I don't know if I have this problem, but I think I do. How does everyone here go about making things in their book great and grand? How do you describe those things that are so far from what happens in the normal course of a day?
I'm not talking about large buildings, but large events, ideas, places. For my science fiction writing large objects are also an issue.
How do you make things big?
January 25th, 2003, 03:12 AM
Distance and talking about them.
Or, from a close distance, describe them as they are; if they are great it will show.
Or, write about what people think about them; sometimes it's the thinking that makes it grand.
January 26th, 2003, 01:10 AM
Quite simply, I don't. I honestly try not to go overboard with grand visions, I think they're very overdone and don't have much of an impact. If every story in the world deals with the heroes on a grand, heroic quest to save the universe, that gets dull very quickly.
I'd rather have a much more personal story that doesn't impact life, the universe and everything.
January 26th, 2003, 03:27 AM
A very interesting and practical question. Though the use of grand ideas and concepts may not be every writers's cup-o-tea, it certainly has been a main stay of story telling since time immemorial, and will-I suspect-remain that way for a spell.
The line of quality between grand description and qaudy syurp is fine as angel's silk.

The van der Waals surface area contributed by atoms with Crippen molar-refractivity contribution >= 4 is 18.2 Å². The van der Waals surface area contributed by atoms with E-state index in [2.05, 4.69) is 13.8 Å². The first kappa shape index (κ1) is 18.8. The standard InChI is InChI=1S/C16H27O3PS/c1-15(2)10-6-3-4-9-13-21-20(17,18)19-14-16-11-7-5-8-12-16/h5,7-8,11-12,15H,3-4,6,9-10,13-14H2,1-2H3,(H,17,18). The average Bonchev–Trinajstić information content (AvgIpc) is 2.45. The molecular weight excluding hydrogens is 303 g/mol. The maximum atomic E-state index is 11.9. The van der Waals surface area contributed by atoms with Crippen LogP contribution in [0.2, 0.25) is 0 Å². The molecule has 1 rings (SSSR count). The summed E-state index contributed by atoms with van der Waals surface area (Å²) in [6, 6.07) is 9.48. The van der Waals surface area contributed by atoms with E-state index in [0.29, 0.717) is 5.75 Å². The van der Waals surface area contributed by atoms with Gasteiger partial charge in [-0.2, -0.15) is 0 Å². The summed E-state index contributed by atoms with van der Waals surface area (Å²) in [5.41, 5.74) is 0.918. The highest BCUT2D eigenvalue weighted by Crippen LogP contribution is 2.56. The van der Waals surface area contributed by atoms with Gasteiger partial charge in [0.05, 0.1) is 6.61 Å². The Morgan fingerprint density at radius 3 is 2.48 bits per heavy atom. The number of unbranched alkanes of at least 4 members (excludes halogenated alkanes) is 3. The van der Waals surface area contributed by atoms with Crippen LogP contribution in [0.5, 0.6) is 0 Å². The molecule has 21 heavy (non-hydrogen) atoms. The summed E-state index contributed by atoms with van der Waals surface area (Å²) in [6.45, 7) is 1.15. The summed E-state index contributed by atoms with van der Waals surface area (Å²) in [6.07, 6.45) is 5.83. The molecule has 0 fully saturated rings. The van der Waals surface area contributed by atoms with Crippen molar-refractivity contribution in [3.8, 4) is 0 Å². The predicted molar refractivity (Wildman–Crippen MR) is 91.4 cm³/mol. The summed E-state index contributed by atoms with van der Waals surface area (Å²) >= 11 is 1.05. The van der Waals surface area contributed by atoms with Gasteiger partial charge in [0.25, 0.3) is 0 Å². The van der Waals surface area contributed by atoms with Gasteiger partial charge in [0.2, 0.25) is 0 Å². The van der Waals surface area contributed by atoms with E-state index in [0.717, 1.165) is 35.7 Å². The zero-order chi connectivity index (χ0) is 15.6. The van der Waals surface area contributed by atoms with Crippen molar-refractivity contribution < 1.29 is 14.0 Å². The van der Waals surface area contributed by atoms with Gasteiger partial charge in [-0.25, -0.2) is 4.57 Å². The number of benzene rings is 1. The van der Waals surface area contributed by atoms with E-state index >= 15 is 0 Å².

Bardos recommendation of using the perspective of your characters is excellent.
Perhaps you could start with a narrative of the practical description of this grand event or idea, then progress to one of your character's opinions or ruminations of the grand event.
To add another perspective you could have one of your bitter characters express disdain for this grand event or idea and your characters who value it.
January 26th, 2003, 02:07 PM
Really, grand concepts and ideas will speak for themselves.
February 7th, 2003, 02:39 AM
Try contrasting something grand with something simple...although don't overdue it. Also, maybe talk it down using a character that isn't easily impressed then have him/her be mildly (or more) startled by something impressive concerning your grand object.
Sounds logical anyway, maybe I'll try it myself...(just think). That's what I should change my signature to. JUST THINK. The more you think the more you can impress yourself with. And that's real fun.
February 7th, 2003, 09:21 AM
Actually, I believe it is very simple. It's the difference between saying:
"George stepped off the ramp and saw the largest expanse of land he'd ever seen."
Not that inspiring, is it?
Think about what GEORGE saw:
"George stepped off the ramp onto the dusty ground. He caught his breath. Before him stretched the great expanse of the Mars desert. The morning Martian sunrise gleemed across te visor of his environmental suit, reflecting the miles and miles of red-stained rocky ground. After the months of confinement aboard the passnger liner, he felt dizzy at the sight before him. He felt small, alone; a tiny speck on the vast blueprint of the planet. At that moment, he finally understood the awe that his grandfather felt when he first set foot on the martian soil. His grandfather's stories came back to him suddenly, then."